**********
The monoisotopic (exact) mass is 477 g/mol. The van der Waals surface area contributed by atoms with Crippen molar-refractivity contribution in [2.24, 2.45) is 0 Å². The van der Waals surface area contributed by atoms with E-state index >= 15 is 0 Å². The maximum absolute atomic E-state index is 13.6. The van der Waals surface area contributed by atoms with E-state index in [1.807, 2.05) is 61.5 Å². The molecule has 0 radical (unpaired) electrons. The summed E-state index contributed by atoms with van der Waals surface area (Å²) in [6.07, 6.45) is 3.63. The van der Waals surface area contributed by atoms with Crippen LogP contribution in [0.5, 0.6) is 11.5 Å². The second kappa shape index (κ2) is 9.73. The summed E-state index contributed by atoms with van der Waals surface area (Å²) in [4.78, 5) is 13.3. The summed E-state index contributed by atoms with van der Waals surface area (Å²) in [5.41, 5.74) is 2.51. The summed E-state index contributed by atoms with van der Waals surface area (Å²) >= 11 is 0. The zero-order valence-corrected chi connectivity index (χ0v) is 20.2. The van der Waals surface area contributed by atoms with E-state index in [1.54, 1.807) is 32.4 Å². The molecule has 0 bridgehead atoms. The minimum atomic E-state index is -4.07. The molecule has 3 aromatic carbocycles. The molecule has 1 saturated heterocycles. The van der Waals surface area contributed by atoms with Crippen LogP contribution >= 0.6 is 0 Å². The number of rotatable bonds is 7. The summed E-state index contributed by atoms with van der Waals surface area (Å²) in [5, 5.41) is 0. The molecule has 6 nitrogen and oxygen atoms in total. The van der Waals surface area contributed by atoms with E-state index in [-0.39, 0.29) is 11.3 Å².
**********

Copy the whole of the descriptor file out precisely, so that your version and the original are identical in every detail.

The monoisotopic (exact) mass is 477 g/mol. The van der Waals surface area contributed by atoms with Crippen molar-refractivity contribution in [2.24, 2.45) is 0 Å². The van der Waals surface area contributed by atoms with E-state index >= 15 is 0 Å². The maximum absolute atomic E-state index is 13.6. The van der Waals surface area contributed by atoms with E-state index in [1.807, 2.05) is 61.5 Å². The molecule has 0 radical (unpaired) electrons. The summed E-state index contributed by atoms with van der Waals surface area (Å²) in [6.07, 6.45) is 3.63. The van der Waals surface area contributed by atoms with Crippen LogP contribution in [0.5, 0.6) is 11.5 Å². The second kappa shape index (κ2) is 9.73. The summed E-state index contributed by atoms with van der Waals surface area (Å²) in [4.78, 5) is 13.3. The summed E-state index contributed by atoms with van der Waals surface area (Å²) in [5.41, 5.74) is 2.51. The summed E-state index contributed by atoms with van der Waals surface area (Å²) >= 11 is 0. The zero-order valence-corrected chi connectivity index (χ0v) is 20.2. The van der Waals surface area contributed by atoms with E-state index in [1.54, 1.807) is 32.4 Å². The molecule has 0 bridgehead atoms. The minimum atomic E-state index is -4.07. The molecule has 3 aromatic carbocycles. The molecule has 1 saturated heterocycles. The van der Waals surface area contributed by atoms with Crippen LogP contribution >= 0.6 is 0 Å². The number of rotatable bonds is 7. The summed E-state index contributed by atoms with van der Waals surface area (Å²) in [5, 5.41) is 0. The molecule has 6 nitrogen and oxygen atoms in total. The van der Waals surface area contributed by atoms with E-state index in [-0.39, 0.29) is 11.3 Å².